Libya’s interim foreign policy chief dismisses Erdogan’s accusations against Moscow / News / News agency Inforos
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Libya’s interim foreign policy chief dismisses Erdogan’s accusations against Moscow

Libya’s interim foreign policy chief dismisses Erdogan’s accusations against Moscow

The foreign policy chief at Libya’s interim cabinet, Abdelhadi Al Houij, dismissed on Monday Turkish President Recep Tayyip Erdogan’s claims that Moscow is "managing" the conflict in Libya at the highest level.

"When we speak about peace, we totally do not take Erdogan into account. Of all political figures, he is the farthest from peaceful settlement. His speeches about Russia have absolutely nothing to do with the truth," Abdelhadi Al Houij told journalists on the sidelines of the Middle East conference of the Valdai international discussion club, answering to a question from TASS.

"We support and welcome Russia’s role in solving the Libyan crisis. We welcome president Putin’s efforts for the benefit of our country, and thank him for that," the Libyan diplomat added.

Turkish President Recep Tayyip Erdogan earlier claimed that Russia was allegedly "managing" the Libyan war at the highest level. According to Turkey’s NTV television, to confirm his words, Erdogan said there was a photo in one room of Commander of the Libyan National Army Khalifa Haftar, Russian Defense Minister Sergey Shoigu, Chief of General Staff Valery Gerasimov and another person believed to be the head of the Wagner private military company.

Russian Presidential Special Representative for the Middle East and Africa Mikhail Bogdanov said Erdogan’s assertions were "far from the real state of affairs." Russian Foreign Minister Sergey Lavrov also dismissed as rumors the claims that "Russian mercenaries" were present in the Arab country.

Deployment of Turkish troops

Libya views the deployment of Turkish troops in the country as an agression and will resist it by all means possible, the foreign policy chief at Libya’s interim cabinet, Abdelhadi Al Houij, told journalists in Moscow on Monday.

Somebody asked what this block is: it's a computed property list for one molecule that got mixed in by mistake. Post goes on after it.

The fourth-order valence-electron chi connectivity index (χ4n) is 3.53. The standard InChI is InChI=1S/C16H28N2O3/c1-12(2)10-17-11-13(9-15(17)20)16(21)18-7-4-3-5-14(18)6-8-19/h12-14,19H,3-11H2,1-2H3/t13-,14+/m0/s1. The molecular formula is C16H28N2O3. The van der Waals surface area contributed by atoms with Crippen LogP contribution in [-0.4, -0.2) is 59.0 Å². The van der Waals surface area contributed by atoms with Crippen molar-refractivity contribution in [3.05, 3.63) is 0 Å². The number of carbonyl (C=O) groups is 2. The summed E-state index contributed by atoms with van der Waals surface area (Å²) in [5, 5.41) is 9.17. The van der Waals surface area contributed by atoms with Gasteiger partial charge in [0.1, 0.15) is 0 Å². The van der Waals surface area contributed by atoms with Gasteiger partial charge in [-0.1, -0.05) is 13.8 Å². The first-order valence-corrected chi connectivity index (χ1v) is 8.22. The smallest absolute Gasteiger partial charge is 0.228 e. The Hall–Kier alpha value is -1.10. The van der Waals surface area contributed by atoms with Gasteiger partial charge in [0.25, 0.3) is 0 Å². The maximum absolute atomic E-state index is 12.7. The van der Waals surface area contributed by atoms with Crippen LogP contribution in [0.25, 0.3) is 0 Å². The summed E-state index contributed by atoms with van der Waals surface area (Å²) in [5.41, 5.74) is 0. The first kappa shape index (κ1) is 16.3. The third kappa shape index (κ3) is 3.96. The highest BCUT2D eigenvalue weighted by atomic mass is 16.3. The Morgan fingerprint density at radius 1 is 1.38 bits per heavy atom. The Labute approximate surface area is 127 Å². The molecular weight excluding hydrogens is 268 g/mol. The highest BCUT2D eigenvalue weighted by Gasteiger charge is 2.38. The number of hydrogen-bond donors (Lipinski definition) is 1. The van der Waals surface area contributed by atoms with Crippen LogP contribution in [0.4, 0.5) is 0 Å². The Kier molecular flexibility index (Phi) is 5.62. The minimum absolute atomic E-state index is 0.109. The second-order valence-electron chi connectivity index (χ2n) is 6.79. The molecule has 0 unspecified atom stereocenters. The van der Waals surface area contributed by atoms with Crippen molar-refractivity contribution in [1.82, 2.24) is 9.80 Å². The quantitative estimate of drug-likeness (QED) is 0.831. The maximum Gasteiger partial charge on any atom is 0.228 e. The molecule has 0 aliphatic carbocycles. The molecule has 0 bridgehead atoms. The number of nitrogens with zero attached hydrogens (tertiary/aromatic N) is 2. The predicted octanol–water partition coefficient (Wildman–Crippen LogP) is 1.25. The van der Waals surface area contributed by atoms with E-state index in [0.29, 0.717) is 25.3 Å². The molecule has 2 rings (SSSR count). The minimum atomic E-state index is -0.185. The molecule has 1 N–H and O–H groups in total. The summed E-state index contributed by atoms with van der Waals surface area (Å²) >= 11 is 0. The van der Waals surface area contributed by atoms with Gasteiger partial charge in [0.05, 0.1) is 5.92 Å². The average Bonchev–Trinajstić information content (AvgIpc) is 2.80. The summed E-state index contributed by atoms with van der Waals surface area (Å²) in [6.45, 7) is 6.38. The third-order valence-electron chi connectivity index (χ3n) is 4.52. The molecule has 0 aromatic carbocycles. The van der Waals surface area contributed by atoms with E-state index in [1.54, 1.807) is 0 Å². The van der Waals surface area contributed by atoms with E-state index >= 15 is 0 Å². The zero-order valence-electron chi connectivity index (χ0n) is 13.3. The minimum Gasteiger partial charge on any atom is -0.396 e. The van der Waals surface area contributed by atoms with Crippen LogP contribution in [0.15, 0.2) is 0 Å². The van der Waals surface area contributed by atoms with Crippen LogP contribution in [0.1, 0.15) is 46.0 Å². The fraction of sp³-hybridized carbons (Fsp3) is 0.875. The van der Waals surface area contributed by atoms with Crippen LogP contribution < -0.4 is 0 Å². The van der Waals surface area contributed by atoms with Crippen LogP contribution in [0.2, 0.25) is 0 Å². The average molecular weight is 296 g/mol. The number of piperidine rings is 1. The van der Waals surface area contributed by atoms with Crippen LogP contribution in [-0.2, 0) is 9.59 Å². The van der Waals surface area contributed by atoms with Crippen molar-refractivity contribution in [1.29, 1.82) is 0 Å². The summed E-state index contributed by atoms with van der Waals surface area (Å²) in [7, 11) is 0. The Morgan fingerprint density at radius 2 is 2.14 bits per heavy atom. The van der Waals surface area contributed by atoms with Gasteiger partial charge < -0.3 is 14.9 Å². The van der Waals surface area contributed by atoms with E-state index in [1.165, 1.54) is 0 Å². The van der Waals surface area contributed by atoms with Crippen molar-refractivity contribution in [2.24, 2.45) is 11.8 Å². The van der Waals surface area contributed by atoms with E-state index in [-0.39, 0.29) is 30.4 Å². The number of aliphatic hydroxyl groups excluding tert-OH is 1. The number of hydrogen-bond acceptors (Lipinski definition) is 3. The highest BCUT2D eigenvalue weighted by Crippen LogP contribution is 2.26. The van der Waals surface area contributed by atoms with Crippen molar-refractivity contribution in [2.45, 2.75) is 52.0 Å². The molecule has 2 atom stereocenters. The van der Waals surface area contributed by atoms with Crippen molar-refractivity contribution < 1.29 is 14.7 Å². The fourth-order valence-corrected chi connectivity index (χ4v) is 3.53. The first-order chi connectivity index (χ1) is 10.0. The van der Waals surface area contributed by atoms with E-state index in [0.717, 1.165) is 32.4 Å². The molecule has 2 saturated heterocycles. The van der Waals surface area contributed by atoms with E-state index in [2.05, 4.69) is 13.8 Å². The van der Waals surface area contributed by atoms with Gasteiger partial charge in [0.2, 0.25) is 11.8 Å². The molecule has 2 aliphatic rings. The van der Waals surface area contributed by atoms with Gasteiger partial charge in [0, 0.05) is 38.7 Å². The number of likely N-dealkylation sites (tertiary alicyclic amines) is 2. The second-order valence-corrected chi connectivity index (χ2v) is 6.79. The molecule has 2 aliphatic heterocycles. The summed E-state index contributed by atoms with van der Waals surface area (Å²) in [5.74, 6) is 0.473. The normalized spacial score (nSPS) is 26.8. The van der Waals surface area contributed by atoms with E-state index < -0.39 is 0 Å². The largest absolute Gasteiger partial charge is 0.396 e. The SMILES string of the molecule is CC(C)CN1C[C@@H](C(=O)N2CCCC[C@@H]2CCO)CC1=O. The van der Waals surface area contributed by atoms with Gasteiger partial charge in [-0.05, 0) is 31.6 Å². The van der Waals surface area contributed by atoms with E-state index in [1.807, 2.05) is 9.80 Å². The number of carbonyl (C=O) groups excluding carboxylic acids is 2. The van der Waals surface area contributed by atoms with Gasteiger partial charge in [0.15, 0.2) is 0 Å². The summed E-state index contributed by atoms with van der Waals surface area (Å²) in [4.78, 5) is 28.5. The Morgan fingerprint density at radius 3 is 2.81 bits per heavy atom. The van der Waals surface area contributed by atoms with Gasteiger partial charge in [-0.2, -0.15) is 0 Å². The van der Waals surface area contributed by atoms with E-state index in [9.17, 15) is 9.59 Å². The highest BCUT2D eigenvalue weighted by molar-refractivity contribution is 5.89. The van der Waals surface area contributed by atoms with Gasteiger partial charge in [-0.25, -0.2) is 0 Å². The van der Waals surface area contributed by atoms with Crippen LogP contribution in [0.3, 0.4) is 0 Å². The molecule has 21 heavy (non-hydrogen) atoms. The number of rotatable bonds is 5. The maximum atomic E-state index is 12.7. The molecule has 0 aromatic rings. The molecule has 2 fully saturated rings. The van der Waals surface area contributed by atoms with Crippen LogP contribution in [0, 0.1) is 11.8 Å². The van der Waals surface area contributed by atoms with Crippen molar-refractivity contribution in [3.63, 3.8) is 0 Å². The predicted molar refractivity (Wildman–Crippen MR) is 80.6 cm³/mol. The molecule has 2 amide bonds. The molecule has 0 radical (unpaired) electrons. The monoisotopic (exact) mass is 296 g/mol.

"On the part of Turkey this [the deployment of Turkish servicemen] is, naturally, not interference but aggression. This is an attempt by Turks to once again seize Libya," Abdelhadi Al Houij told journalists on the sidelines of the Middle East conference of the Valdai international discussion club, referring to the fact that Libya was a part of the Ottoman Empire in the past.

"We will resist Turkey’s attempt to conquer Libya and any other outside attempt to bring us under submission. We will use all means possible to protect our territory and will engage all Libyan citizens into the effort," the diplomat said. "We do not seek a war or military confrontation but will fight if we are forced to."

Currently, Libya has two parallel bodies of executive power: the internationally recognized Tripoli-based Government of National Accord (GNA) led by Fayez al-Sarraj and Abdullah al-Thani’s interim government operating in the country’s east together with parliament and supported by the Libyan National Army (LNA) and its Commander Khalifa Haftar.

On April 4, Haftar announced the launch of an offensive in Tripoli to eliminate the terrorist groups that got hold there. In turn, Sarraj ordered all military units loyal to him to gear up to defend the capital, while the armed units in the capital launched operation dubbed ‘Volcano of Rage’ to fight back. The conflict led to death of hundreds of people and destruction of vital infrastructure facilities, while thousands of Libyans were forced to flee their homes. On December 12, Haftar announced that his troops are beginning "the decisive battle for the capital" to "free it from the terrorists."

The GNA mobilized all troops loyal to it to defend Tripoli, officially appealing to Turkey for help based on a memorandum of military cooperation signed in late November. The army command has repeatedly accused Ankara of supplying arms and providing other assistance and support to Tripoli’s authorities bypassing the international embargo as well as transferring hundreds of hired guns from Syria to Libya, including ISIS terrorists.

On January 2, the Turkish parliament adopted a bill that paves the way for sending Turkish servicemen to Libya.

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